The first single “Real” is the perfect example, as lead singer Jaret Reddick rolls his way through the break-up song of the year with such punchlines as “You want the guy from The Notebook, you got me instead…” When the tracks want to be funny, they make you laugh out loud (“Since We Broke Up”, “Normal Chicks”). When they want to lay a little more message on you, they work as well (“From The Rooftops”, “Circle”). It’s the ability to stack these tracks a top each other seamlessly that makes “Lunch. Drunk. Love.” There really isn’t anyone out there with the ability to combine open, emotional lyrics and fun, party vibes at the same time as well as Bowling For Soup, so – again – why mess with perfection?

BFSPlus, there was zero chance of the album being anything too far off the main road this time around, as the record was funded in part by the fans in what is fast becoming the “new way” of doing things these days. Instead of record labels fronting bands recording money (thus involving the labels in the creative process), a lot of bands have been recording albums on their own, through donation programs from their fans. The “fan-funding” approach still has a long way to go as a viable alternative to record labels, but the fact that veteran bands like Bowling For Soup are willing to embrace the concept adds immeasurable credibility to the idea.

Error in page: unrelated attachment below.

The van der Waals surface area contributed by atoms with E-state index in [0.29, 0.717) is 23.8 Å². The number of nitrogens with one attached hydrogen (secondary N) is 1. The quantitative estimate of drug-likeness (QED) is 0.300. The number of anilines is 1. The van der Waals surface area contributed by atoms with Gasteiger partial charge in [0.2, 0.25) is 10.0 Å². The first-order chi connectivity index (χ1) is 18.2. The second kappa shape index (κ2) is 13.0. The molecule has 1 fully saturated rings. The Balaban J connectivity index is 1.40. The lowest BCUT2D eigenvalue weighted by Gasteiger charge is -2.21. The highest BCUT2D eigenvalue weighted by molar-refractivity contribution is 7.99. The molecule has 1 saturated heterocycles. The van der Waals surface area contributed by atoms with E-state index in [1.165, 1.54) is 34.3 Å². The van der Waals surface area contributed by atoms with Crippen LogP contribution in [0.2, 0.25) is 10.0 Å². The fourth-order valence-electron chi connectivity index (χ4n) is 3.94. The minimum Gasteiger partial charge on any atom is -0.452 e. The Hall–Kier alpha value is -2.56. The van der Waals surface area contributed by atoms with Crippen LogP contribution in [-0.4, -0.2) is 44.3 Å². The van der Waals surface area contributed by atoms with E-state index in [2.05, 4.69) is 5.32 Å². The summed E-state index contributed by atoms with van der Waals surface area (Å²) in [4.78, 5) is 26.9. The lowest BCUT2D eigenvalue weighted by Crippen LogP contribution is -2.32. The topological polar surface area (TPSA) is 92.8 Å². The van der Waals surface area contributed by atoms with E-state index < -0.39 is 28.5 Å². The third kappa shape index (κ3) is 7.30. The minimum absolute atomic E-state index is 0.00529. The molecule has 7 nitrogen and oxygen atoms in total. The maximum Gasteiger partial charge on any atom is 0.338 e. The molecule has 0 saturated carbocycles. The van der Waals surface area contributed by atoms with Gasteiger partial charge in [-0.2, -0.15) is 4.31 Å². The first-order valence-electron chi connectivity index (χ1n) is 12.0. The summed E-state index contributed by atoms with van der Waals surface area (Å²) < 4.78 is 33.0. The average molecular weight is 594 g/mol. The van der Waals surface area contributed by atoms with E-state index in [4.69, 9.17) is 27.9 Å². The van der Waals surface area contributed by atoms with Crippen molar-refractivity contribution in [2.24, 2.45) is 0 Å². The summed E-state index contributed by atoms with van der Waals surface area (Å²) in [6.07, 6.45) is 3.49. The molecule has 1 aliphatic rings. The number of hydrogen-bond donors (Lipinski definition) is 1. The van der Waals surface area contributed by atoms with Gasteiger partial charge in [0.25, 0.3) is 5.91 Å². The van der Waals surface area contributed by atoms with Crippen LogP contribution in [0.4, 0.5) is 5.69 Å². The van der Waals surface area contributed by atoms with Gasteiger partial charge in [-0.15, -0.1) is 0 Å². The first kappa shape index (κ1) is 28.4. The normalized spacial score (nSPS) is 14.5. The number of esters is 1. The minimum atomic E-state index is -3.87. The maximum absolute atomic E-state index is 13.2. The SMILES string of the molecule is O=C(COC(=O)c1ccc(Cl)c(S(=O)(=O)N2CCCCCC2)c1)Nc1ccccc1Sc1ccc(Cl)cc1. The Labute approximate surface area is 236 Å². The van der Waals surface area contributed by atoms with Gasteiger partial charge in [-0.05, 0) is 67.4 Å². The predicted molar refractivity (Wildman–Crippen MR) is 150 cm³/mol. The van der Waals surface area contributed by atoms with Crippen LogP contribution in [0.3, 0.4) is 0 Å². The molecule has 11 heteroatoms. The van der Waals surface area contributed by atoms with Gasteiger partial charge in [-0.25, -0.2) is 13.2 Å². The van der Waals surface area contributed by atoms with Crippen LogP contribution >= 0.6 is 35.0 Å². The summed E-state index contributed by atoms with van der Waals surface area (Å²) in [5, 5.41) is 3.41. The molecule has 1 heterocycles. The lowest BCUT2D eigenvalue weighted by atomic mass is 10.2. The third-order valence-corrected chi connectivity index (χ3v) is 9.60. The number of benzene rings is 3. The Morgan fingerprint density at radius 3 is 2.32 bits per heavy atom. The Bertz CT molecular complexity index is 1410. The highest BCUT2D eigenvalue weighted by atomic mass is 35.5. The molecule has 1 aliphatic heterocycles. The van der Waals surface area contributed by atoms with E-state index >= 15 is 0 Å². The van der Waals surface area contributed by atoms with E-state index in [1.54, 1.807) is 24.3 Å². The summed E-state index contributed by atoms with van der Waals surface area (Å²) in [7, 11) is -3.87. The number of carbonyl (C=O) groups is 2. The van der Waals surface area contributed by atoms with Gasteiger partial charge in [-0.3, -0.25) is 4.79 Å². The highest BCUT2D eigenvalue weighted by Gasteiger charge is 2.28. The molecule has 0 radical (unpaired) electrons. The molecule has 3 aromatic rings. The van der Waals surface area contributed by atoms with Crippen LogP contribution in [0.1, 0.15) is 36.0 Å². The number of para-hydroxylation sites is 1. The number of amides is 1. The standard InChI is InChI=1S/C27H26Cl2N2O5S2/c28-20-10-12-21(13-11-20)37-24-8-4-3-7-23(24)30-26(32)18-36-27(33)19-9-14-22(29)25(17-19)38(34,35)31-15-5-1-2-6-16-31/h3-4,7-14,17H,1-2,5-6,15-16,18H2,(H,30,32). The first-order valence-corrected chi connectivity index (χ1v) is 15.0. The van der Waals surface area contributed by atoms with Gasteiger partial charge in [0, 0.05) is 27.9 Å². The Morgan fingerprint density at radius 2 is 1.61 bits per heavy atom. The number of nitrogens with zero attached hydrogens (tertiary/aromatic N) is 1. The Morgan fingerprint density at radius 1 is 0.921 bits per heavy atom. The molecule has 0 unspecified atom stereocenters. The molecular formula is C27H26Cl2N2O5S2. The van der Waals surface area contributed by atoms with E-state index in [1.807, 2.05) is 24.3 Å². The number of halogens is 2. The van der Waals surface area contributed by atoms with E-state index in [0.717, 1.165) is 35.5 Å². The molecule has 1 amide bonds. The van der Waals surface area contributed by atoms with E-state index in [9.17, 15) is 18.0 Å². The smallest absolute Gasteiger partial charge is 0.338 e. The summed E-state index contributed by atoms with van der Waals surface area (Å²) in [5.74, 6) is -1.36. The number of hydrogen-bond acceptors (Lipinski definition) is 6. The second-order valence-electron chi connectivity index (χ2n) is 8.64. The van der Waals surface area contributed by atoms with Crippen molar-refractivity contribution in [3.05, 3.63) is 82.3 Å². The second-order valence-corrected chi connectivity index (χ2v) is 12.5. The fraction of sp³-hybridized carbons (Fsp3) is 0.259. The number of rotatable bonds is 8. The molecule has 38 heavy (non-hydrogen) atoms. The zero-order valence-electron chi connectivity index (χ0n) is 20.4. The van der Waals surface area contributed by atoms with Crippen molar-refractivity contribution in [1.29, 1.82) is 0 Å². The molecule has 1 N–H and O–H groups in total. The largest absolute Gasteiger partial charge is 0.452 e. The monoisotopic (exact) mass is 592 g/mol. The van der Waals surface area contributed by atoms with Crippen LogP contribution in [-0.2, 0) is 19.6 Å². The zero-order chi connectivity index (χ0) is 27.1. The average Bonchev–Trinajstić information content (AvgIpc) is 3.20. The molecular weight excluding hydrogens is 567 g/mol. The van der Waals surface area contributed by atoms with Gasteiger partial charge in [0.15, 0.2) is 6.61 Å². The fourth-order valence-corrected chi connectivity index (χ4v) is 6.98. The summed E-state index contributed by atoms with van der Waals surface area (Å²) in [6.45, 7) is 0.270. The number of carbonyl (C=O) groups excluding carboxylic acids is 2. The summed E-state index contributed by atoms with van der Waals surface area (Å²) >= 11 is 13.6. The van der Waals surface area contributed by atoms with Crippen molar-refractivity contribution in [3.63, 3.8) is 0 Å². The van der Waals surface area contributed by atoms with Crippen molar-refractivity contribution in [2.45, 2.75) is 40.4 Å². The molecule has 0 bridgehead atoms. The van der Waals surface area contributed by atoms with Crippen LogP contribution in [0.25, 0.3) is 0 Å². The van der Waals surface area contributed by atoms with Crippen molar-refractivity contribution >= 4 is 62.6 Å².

Both of these records are highly recommended, not just for the quality of the music, but for the way they are going to make you feel while listening to them. You’ll be humming the memorable tracks in your head long after listening to these albums – which is what makes music such a powerful, enjoyable form of art.

Let’s just hope Mr. Reznor is listening as well….